Anti-corruption Performance Survey

This report was written by The Socio-Economic Rights and Accountability Project (SERAP). The infographics design was done by Orodata Science.


Corruption diverts resources from where they are most needed into private hands. It denies the citizenry the right to access basic services while stifling economic and social development, and ultimately, contributes to violations of human rights. In extreme cases, corruption has fueled conflict, political instability while compromising state authority and legitimacy. Corruption remains the largest impediment to social and economic development in Nigeria.

Since independence on October 1, 1960, there has been a clear appreciation of the need to tackle the problem. However, the measures by successive governments to prevent and combat corruption have been largely inadequate, selective and in some instances inconsistently applied. Some observers view a lack of adequate political will as a key obstacle to anti-corruption efforts.

Nigeria’s President Muhammadu Buhari first ascended to power in 2015 on the platform of tackling corruption, pledging to stop public officials from looting the country’s coffers. Since coming into office, Buhari has taken some significant measures towards addressing corruption in the country including the introduction of the Treasury Single Account (TSA) — a single Executive Summary account to manage government payments, adoption of the establishment of the Presidential Advisory Committee Against Corruption, to combat the systemic theft of public resources and its pernicious effects.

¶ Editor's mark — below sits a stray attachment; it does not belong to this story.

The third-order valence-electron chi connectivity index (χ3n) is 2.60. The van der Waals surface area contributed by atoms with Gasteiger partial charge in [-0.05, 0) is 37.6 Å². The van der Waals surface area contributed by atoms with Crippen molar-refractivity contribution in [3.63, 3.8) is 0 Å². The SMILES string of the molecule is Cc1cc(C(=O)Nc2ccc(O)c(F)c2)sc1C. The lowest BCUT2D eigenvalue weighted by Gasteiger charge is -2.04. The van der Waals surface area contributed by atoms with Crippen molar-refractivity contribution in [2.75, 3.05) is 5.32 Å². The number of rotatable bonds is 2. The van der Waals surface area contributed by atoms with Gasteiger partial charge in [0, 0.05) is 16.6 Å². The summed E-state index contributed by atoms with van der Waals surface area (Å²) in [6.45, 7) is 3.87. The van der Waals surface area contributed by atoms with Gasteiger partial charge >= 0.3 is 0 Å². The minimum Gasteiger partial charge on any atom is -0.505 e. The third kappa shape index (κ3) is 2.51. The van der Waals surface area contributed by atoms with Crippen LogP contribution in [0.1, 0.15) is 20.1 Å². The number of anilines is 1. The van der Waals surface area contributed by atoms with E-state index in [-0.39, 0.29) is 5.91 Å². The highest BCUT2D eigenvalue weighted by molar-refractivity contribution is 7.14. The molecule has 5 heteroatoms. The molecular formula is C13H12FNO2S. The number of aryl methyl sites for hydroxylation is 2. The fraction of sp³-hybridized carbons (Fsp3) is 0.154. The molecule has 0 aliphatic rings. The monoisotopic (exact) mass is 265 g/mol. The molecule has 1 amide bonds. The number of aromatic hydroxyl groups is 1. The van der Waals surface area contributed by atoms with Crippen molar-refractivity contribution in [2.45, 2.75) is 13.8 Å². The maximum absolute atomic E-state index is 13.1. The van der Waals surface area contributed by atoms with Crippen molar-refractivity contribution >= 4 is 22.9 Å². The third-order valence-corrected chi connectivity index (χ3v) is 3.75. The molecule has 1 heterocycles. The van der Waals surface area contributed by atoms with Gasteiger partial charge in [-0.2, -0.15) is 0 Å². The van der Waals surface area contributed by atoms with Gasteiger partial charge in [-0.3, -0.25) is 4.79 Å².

However, corruption – petty and grand corruption – remains a significant impediment to Nigeria’s growth and development, and citizens’ access to basic public services such as affordable healthcare, quality education, clean water, and regular and uninterrupted electricity supply. Some commentators even assert that corruption has become worse or taken a different form, suggesting it has become a crime against humanity.

Additionally, there have been wide-ranging concerns about the ‘legacy of corruption and impunity of perpetrators’, selective application of the rule of law, and selectivity in the fight against corruption in general. This report is the outcome of a national survey that was rolled out in September 2018 and highlights important information and statistics about the current state of corruption across key sectors of governance and service delivery in Nigeria.

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